46 US 91 Henry Bridges v. William Armour

46 U.S. 91

5 How. 91

12 L.Ed. 64


January Term, 1847

THIS case was brought up, by writ of error, from the District Court of the United States for the Northern District of Mississippi.

On the 26th of September, 1840, Bridges, Mabray, & Co., gave their promissory note to Armour, Lake, & Walker, or order, payable one day after date, for $3,158.69, being balance of book-account, bearing interest at eight per cent. per annum, from the 1st day of August, 1840, until paid.

The note not being paid, a suit was commenced on the 12th of November following. As no question arises upon the pleadings, it will be unnecessary to refer to them. They resulted in several issues of fact.

On the trial, in June term, 1844, the plaintiffs offered in evidence the deposition of Walker, a coplaintiff on the record, taken in answer to interrogatories and cross-interrogatories before a commissioner in New Orleans, in pursuance of a stipulation between the attorneys; and in which the attorney for the defendants agreed to waive any exception for want of issuing a commission, in due form, to take the testimony, or for want of notice of its execution to the defendants.

It appeared on the trial that Walker had obtained a discharge under the bankrupt act, by which he was discharged from all his debts owing by him at the time of presenting his petition, to wit, on the 30th of December, 1842. The discharge was granted on the 12th of May, 1843.

In one of the interrogatories in chief the question was put to the witness whether or not he had any interest in the event of the suit, and, if none, in what manner his interest had ceased. To which he answered, that he had none, and that his interest ceased on obtaining his discharge.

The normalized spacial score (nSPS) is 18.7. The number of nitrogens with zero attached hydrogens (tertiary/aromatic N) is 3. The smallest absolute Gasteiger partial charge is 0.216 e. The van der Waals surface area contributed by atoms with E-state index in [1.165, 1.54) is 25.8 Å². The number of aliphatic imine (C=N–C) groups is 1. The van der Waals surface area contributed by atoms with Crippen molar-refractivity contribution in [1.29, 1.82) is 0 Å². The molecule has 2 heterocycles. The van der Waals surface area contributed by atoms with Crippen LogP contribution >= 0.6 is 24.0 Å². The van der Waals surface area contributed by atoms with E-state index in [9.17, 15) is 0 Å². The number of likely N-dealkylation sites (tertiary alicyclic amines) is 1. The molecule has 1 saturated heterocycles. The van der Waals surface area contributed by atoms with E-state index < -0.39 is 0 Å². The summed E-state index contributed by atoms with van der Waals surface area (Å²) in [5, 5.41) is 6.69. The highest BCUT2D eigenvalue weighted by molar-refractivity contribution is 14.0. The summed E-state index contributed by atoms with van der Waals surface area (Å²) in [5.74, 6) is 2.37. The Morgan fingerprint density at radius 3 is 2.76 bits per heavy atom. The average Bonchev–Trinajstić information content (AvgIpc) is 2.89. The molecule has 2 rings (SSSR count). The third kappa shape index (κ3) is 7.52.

The counsel for the defendants objected to the admission of the deposition, on the ground that Walker was a party to the record, one of the plaintiffs in the suit; but the objection was overruled, and the evidence admitted, to which the counsel excepted. The plaintiffs had a verdict.

The cause was argued by Mr. Coxe, for the plaintiffs in error, and by Mr. Chalmers, for the defendants in error.

Mr. Coxe contended.——

1. That the deposition of Walker,

Mr. Coxe contended,——plaintiff on the record, was inadmissible.

2. That even if his discharge, under the bankrupt act, could make him a competent witness, it was necessary to establish that fact, as preliminary to the reading of his deposition, and by independent proof.

Walker's name is still upon the record, and he is one of the defendants in error in this court. The general rule upon the subject is clear, and the exceptions are few. The plaintiff in error must bring himself within one of the exceptions. 1 Pet., 596.

The case in 1 Pet., C. C., 307, was overruled by this court in 12 Pet., 145, where it is said that the circuit decision is not to be sustained upon any ground.

The only exception to the general rule is in cases of tort where there are several defendants. The court will direct one to be acquitted, if justice requires it, in order that he may be a witness. 10 Pick. (Mass.), 18; 4 Wend. (N. Y), 453; 1 Bay. (S.C.), 308; 10 Pick. (Mass.), 57; 2 Bay. (S.C.), 427. As to the extinguishment of his interest by the bankruptcy, see 10 Wheat., 367, 375, 384.

An insolvent party cannot be a witness, but a certificated bankrupt may, provided his name be struck out of the record. 9 Cranch (Mass.), 153, 158.

Mr. Chalmers, for defendants in error.

The only question presented upon the record in this case is the competency of Felix Walker, a party to the record, whose deposition had been taken upon interrogatories, by consent, after his discharge under the bankrupt act of Congress, of the 19th of August, 1841. The suit was commenced 20th of November, 1840, by Armour, Lake, & Walker (the witness) against plaintiffs in error; on the 12th of May, 1843, Walker was discharged; and on the 24th of May, 1843, his deposition was taken, which upon the trial plaintiffs in error objected to being read, upon the ground 'that the said Felix Walker is a party to the record,' which objection was overruled by the court, and the deposition was read; to which opinion of the court a bill of exception was taken, and upon it the case is before this court.